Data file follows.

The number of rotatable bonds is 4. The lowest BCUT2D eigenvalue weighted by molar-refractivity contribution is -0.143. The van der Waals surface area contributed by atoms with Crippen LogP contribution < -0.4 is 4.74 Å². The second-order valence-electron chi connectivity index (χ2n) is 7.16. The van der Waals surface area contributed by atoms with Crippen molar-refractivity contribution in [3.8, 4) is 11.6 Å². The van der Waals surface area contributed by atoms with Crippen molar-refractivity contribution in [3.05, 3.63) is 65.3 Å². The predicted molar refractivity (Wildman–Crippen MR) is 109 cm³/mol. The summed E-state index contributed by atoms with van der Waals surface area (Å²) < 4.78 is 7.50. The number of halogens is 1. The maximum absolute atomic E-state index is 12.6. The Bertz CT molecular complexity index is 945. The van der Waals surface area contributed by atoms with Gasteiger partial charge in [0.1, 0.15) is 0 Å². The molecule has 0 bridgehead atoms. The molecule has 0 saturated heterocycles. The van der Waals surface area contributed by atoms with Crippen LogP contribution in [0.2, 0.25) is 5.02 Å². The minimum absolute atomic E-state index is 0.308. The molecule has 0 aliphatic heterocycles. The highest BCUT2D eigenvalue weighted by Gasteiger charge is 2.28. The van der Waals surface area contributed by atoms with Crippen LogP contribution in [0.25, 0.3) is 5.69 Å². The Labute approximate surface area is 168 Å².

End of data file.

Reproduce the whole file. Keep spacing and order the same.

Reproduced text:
The number of rotatable bonds is 4. The lowest BCUT2D eigenvalue weighted by molar-refractivity contribution is -0.143. The van der Waals surface area contributed by atoms with Crippen LogP contribution < -0.4 is 4.74 Å². The second-order valence-electron chi connectivity index (χ2n) is 7.16. The van der Waals surface area contributed by atoms with Crippen molar-refractivity contribution in [3.8, 4) is 11.6 Å². The van der Waals surface area contributed by atoms with Crippen molar-refractivity contribution in [3.05, 3.63) is 65.3 Å². The predicted molar refractivity (Wildman–Crippen MR) is 109 cm³/mol. The summed E-state index contributed by atoms with van der Waals surface area (Å²) < 4.78 is 7.50. The number of halogens is 1. The maximum absolute atomic E-state index is 12.6. The Bertz CT molecular complexity index is 945. The van der Waals surface area contributed by atoms with Gasteiger partial charge in [0.1, 0.15) is 0 Å². The molecule has 0 bridgehead atoms. The molecule has 0 saturated heterocycles. The van der Waals surface area contributed by atoms with Crippen LogP contribution in [0.2, 0.25) is 5.02 Å². The minimum absolute atomic E-state index is 0.308. The molecule has 0 aliphatic heterocycles. The highest BCUT2D eigenvalue weighted by Gasteiger charge is 2.28. The van der Waals surface area contributed by atoms with Crippen LogP contribution in [0.25, 0.3) is 5.69 Å². The Labute approximate surface area is 168 Å².